The Ivy Coach Daily

October 2, 2022

Hasidic Private Schools of New York

Two New York Times reporters are deserving of a Pulitzer Prize for their reporting on publicly-funded, failing Hasidic schools in New York.

If you haven’t yet had a chance to check out The New York Times’ reporting on the failing private schools in the Hasidic enclaves of New York, we strongly encourage you to do so. You see, every now and then, we flag an article as the best piece written in the realm of education in a given year. This year, Eliza Shapiro and Ben M. Rosenthal win the grand prize for their Pulitizer Prize-worthy piece in The New York Times entitled “In Hasidic Enclaves, Failing Private Schools Flush With Public Money.” It’s as well researched as it is insightful. It’s as alarming as it is data-driven. Heck, they even published the piece in Yiddish as well so members of the Hasidic community can learn about their own failing private schools rather than rely on the translations of others.

As Shapiro and Rosenthal so eloquently write, “The Hasidic Jewish community has long operated one of New York’s largest private schools on its own terms, resisting any outside scrutiny of how its students are faring. But in 2019, the school, the Central United Talmudical Academy, agreed to give state standardized tests in reading and math to more than 1,000 students. Every one of them failed. Students at nearly a dozen other schools run by the Hasidic community recorded similarly dismal outcomes that year, a pattern that under ordinary circumstances would signal an education system in crisis. But where other schools might be struggling because of underfunding or mismanagement, these schools are different. They are failing by design. The leaders of New York’s Hasidic community have built scores of private schools to educate children in Jewish law, prayer and tradition — and to wall them off from the secular world. Offering little English and math, and virtually no science or history, they drill students relentlessly, sometimes brutally, during hours of religious lessons conducted in Yiddish. The result, a New York Times investigation has found, is that generations of children have been systematically denied a basic education, trapping many of them in a cycle of joblessness and dependency.”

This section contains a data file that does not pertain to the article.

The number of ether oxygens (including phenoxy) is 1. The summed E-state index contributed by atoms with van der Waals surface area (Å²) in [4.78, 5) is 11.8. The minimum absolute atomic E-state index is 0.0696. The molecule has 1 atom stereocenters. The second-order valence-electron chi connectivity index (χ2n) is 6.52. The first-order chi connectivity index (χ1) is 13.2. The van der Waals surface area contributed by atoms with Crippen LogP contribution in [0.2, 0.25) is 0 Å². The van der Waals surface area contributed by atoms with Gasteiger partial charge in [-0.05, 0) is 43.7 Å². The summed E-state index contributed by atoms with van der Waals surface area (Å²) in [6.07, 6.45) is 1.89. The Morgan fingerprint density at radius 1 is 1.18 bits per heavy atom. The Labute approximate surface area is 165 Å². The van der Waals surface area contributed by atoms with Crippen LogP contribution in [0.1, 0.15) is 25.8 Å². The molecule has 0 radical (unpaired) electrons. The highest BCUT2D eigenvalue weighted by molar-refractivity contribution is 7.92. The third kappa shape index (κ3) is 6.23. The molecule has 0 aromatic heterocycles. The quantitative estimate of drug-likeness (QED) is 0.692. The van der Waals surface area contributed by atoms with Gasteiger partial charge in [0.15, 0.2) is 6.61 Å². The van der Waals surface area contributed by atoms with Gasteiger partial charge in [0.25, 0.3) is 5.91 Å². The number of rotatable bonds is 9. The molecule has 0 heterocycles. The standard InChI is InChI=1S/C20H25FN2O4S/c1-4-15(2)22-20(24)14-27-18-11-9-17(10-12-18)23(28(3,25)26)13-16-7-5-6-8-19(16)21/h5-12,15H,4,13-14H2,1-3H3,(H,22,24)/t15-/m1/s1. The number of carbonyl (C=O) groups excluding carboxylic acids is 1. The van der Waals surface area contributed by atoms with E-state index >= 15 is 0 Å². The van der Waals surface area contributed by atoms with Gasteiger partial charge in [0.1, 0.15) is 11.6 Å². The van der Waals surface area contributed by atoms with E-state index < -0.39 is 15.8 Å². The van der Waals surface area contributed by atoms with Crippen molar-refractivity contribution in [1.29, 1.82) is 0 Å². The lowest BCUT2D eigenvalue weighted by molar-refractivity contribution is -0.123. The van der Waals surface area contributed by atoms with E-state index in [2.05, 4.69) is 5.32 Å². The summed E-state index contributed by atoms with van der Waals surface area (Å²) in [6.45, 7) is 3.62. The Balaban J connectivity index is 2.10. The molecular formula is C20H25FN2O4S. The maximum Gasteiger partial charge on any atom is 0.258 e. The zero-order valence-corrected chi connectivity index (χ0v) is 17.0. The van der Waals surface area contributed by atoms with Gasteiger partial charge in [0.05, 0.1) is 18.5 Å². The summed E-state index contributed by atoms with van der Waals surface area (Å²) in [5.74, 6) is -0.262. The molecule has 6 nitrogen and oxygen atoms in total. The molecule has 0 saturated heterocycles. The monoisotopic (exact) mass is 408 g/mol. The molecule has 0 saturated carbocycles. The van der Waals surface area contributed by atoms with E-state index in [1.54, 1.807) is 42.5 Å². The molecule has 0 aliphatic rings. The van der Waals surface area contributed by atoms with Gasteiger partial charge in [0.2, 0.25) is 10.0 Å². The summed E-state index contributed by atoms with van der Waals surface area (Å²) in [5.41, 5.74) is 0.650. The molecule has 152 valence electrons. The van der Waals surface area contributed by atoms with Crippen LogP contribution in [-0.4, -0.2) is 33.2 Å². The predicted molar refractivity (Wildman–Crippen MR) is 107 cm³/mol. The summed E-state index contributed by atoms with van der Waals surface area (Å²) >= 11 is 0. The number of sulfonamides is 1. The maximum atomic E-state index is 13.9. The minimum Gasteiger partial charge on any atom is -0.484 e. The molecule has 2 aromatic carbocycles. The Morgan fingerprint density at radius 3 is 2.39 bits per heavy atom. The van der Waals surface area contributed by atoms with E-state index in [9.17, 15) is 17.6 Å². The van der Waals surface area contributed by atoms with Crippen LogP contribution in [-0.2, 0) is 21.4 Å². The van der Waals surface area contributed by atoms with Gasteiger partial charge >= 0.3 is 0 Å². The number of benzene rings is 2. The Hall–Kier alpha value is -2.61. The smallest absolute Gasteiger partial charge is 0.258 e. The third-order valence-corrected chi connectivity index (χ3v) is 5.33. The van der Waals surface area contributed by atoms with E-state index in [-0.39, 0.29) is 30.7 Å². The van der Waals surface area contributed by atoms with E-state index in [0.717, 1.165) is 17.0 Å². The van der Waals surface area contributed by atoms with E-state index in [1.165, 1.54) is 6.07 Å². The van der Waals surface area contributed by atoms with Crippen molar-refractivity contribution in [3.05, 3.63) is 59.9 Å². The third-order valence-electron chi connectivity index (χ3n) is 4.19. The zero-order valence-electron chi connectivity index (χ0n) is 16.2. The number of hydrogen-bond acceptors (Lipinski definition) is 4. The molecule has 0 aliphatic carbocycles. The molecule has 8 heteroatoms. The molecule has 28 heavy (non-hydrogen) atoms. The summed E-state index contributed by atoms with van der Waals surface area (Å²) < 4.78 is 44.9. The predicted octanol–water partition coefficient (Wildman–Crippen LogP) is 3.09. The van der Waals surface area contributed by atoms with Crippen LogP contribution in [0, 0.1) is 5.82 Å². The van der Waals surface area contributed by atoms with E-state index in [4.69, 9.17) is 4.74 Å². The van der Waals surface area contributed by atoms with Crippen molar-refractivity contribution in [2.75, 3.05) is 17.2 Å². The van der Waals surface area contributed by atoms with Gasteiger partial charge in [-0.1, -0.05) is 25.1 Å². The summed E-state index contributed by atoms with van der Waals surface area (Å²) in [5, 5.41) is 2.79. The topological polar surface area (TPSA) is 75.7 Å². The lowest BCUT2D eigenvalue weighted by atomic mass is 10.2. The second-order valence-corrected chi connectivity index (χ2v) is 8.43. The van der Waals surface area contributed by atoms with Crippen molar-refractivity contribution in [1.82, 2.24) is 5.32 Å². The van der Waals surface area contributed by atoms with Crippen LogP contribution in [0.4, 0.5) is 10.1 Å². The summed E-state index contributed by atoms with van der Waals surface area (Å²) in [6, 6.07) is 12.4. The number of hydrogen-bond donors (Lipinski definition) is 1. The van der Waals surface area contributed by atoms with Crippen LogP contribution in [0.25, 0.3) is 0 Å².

We at Ivy Coach salute these New York Times reporters for their remarkable reporting on the failing private schools within the Hasidic enclaves of New York. The State of New York can and must do more for the young people who attend these failing, publicly-funded schools. In fact, we’ll do more. If you’re the parent of a young person who attends one of these very schools in a Hasidic community of New York, we will offer you a pro bono college counseling session so your child can learn how to improve their chances of attending one of our nation’s top universities. If you’re interested, reach out to us by completing Ivy Coach’s free consultation form. We’ll then be in touch.

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